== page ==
The other day, Little Miss Eighth-Grader was puzzling over the time-honored pre-graduation tradition of picking out a quotation to go with her yearbook photo.
For some reason, she waited until 10:30 on the night before it was due to begin her search across the entirety of the Internet for a nugget of wisdom that would be appropriately witty, forward-looking, optimistic, intelligent, and, above all, brief.
At one point, we had three computers simultaneously combing the recesses of the web for possibilities, and if you have to do it this way, you’re doing it wrong.
This initial realization led me to consider some other rules for the process and advice for students tackling this task, forthwith: First, a quotation that will adorn a yearbook for time eternity must be something more unique than the much-nibbled, low-hanging fruit that fills random “great quote” websites. No Vince Lombardi or Winston Churchill or Albert Einstein.
Second, it must be something meaningful to you, which is another reason it should not be plucked on a whim on a weeknight past bedtime. Accordingly, you should resist the urge to suddenly spout Friedrich Nietzsche when you haven’t read a word of his writing in your life.
On that note, third, the quotation must be something you are familiar with, so the best place to start isn’t Google but your favorite books and music. This doesn’t mean choosing a Justin Bieber song.
Finally, as I said earlier, it must strike an elusive balance that both reflects your personality while remaining thoughtful at the same time. If it’s fun, too, all the better.
After several minutes of web-surfing in which none of our suggestions stuck, the frustrated girl finally threw up her hands and scribbled down some dumb thing from the movie “The Princess Diaries”: “The brave may not live forever, but the cautious don’t live at all.”
Wait, what? I know you’re trying to be bold, but last time I checked, you weren’t asking to take a flying leap out of an airplane with a tuft of tissue paper tethered to your back.
I suggested something similar but less daredevil-y from “The Road Not Taken” by Robert Frost, but she was unimpressed. To her credit, she was right about two roads diverging in a wood. That path has been beaten down plenty already.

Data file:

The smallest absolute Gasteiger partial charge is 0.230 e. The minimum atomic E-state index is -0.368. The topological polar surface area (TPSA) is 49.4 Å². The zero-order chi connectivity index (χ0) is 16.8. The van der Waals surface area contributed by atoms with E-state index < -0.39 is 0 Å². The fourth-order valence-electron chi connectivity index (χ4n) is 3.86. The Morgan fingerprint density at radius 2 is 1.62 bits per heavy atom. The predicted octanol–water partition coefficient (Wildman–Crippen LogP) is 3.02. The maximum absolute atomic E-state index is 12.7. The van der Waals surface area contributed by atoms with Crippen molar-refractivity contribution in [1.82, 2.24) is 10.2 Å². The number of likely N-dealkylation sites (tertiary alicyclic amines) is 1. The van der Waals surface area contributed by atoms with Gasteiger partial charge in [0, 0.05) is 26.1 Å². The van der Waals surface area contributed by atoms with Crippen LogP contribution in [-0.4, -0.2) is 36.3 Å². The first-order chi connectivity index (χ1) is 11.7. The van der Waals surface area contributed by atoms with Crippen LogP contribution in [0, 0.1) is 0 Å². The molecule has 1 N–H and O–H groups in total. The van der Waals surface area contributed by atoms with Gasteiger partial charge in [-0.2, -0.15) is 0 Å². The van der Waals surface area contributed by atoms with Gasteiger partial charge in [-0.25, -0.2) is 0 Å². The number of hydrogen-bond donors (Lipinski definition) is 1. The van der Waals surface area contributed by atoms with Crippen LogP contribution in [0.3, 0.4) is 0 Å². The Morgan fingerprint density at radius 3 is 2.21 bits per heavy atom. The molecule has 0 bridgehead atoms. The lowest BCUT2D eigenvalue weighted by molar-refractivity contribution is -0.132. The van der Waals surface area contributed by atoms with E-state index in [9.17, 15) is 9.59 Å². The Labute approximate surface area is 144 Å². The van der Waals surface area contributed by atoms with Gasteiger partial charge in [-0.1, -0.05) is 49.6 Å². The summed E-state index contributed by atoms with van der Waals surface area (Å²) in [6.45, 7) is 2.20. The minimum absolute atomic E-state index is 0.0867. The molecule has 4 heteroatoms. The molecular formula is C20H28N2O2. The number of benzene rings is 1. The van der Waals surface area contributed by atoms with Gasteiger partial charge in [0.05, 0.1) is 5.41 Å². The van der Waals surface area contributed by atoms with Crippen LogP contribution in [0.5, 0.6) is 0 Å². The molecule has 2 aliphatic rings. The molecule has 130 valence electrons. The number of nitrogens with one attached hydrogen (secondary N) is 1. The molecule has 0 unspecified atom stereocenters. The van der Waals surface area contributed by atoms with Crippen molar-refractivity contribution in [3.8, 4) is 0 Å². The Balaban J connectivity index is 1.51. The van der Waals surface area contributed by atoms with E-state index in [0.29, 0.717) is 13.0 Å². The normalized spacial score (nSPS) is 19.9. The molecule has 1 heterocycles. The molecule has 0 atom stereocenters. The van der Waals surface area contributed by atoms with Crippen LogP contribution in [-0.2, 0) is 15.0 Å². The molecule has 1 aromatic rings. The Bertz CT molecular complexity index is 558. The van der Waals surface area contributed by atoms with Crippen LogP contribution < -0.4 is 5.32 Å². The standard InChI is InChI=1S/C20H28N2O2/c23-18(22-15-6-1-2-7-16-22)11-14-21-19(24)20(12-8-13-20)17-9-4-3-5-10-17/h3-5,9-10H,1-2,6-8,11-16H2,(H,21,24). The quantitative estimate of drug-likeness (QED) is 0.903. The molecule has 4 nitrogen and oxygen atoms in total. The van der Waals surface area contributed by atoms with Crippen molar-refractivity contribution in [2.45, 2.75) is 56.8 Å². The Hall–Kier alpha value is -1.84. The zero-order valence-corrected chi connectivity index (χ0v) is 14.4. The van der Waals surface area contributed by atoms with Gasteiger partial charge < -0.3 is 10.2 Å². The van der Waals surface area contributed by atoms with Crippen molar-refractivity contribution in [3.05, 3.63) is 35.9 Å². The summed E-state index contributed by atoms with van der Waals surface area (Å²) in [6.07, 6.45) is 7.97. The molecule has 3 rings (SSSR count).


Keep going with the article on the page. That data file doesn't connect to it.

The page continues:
Next we told her to think of favorite movies. How about something from “Up”? How about “Just keep swimming?” Mom suggested. No go.
So we left the computer and walked around the house, where I have a few “Story People” wall sculptures by artist/writer Brian Andreas. “What about something like this?” Little Miss Eighth-Grader wondered.
Hey, if it were me, definitely. I could pick 10 quotes from the lyrical, quirky Andreas just for this purpose. Like this one: “They came to sit & dangle their feet off the edge of the world & after awhile they forgot everything but the good & true things they would do someday. ”
Or this: “I spent a long time trying to find my center until I looked closely at it one night & found it had wheels and moved easily in the slightest breeze. So now I spend less time sitting and more time sailing. ”
Or this: “Remember to use positive affirmations. I am not a dork is not one of them.” I like that one. It’s good advice.
We continued reading through some of his other writing and stumbled upon one that reminded me of something from “Alice in Wonderland.” Would it meet the requirements? It was concise, wise and with just the right touch of humor — check. Lewis Carroll is not an overly quoted writer — check. And the girl performed in the play last year, so she’s read and likes his work — check.
Just before heading off to bed, she put pencil to paper and chose this line, a tidbit of guidance from the King of Hearts:
“Begin at the beginning and go on till you come to the end: then stop.”
Well said. Would that we all approach the future with such unadorned simplicity.
Joe Tarica is the presentation editor for The Tribune. Reach him at firstname.lastname@example.org or on Twitter @joetarica. Stay updated by adding Joe Tarica on Google+.